* A note about Okinawa: with several fast-food outlets on the island these days, the healthier Hara Hachi Bu way of eating is sadly something that’s now mostly the preserve of the older generation.

Check out this link for more info:

Until next time,







How To Slow Down Skin Aging


abstract beach bright clouds
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Many of you think wrinkly skin is a consequence of aging. As inevitable as that extra candle on your birthday cake every year, right?

Wrong. Lines and wrinkles have little to do with aging, but a lot to do with exposure to sunlight. (There are, of course, other factors as well. Diet, lifestyle and genetics to name three, but this post will focus on sunlight.)

Think about it. Most, ahem, mature adults have smoother and more line-free skin on the parts of their bodies that are not usually exposed to the sun. Coincidence? No.

In previous posts, I’ve mentioned free radicals and how they’re responsible for aging our cells, and ultimately, us.

And that’s what happens when sunlight hits your skin: it triggers a blast of free radicals. While damaging your cells’ DNA in the process, bad enough on its own, it leads to skin losing its elasticity, becoming thinner. While those may sound like mostly cosmetic changes, the worst-case scenario has got to be skin cancer.

And as if that’s not enough, damaging enzymes are also released, causing an inflammatory reaction. Inflammation, as you may recall from my ‘mushroom’ post, particularly the chronic variety, is an underlying element of most western diseases.

According to Cancer Research UK, getting sunburned just once every two years can triple the risk of getting malignant melanoma, or skin cancer.

Now, that’s scary, when I think back to my teenage years and early twenties when having a tan ranked pretty high on my list of priorities. Sunscreen, what sunscreen?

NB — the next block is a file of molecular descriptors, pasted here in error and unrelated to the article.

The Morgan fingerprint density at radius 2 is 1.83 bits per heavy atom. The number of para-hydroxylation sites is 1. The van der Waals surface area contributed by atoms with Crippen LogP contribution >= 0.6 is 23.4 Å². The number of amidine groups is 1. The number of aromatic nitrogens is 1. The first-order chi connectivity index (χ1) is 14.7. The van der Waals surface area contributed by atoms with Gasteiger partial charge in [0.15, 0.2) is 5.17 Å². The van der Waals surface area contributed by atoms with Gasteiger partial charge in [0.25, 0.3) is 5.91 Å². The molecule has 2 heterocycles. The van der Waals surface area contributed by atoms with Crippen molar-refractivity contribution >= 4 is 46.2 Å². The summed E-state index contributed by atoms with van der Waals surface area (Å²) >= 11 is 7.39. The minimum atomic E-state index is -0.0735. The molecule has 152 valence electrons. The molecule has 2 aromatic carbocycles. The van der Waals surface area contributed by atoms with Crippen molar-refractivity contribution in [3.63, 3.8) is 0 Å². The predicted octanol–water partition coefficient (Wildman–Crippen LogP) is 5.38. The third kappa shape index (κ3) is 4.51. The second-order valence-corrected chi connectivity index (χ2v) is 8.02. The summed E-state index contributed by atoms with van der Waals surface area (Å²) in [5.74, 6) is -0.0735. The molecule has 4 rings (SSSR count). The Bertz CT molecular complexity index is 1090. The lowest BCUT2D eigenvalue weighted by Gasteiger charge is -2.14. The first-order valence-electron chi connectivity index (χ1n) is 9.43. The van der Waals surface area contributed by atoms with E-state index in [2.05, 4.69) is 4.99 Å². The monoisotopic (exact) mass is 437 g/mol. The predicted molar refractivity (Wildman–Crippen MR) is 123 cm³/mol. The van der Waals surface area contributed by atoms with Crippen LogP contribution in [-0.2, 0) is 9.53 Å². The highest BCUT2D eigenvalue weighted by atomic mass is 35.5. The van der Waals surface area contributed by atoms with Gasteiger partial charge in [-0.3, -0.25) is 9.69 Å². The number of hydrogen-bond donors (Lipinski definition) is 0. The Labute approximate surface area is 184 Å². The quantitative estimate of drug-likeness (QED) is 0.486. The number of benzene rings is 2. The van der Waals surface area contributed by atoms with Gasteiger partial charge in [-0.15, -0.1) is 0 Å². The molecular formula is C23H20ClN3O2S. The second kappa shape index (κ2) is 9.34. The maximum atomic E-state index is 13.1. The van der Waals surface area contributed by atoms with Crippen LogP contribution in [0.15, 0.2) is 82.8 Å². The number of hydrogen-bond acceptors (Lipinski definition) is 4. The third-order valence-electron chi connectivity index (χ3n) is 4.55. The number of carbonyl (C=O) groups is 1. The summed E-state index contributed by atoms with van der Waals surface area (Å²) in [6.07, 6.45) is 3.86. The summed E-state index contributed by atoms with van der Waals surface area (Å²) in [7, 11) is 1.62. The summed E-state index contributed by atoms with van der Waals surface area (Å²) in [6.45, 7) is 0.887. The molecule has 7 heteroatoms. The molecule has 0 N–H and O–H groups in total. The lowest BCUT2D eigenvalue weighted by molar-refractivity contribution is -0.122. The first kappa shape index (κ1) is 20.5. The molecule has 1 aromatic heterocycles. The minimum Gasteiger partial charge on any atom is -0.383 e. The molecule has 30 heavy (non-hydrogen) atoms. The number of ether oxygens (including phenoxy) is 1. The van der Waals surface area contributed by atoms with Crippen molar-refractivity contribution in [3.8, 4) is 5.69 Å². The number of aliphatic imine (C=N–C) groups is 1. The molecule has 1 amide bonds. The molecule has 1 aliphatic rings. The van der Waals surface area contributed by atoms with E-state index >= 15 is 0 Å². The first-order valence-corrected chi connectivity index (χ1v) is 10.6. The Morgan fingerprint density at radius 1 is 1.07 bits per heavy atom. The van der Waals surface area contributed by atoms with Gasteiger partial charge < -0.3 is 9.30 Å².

I vaguely remember someone suggesting cooking oil; apparently you’ll tan quicker! (Please, please, don’t try that!) Which wouldn’t have worked for me, anyway. The times in my life I’ve had a proper tan I can count on one hand. I burn.

So, now I wear SPF all year round, come rain or shine. That’s right. Even on a drab and rainy Tuesday in November. The sun emits UVA and UVB radiation even on cloudy days.

So, anyway, where was I? Oh yes. Before anyone says anything: yes, we all need a certain amount of sun exposure to get our daily dose of vitamin D.

And many of us that live in northern Europe are deficient in this vitamin and would likely benefit from supplementing (still debated among experts, as so many other things).

So, no, I’m not advocating sitting indoors with curtains drawn and hoodie up.

But do take care when out in the sun. According to those in the know, as little as fifteen minutes’ exposure could be all you need to top up with that essential vitamin D.  Per day, that is.

After that, do put on some sunscreen. And make sure you get one with both UVA and UVB protection: one causes sunburn and the other goes deeper into the skin, causing aging.

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Until next time,

References: Clayton, P. (2004). Health Defence (2nd edition). Aylesbury: Accelerated Learning Systems Ltd.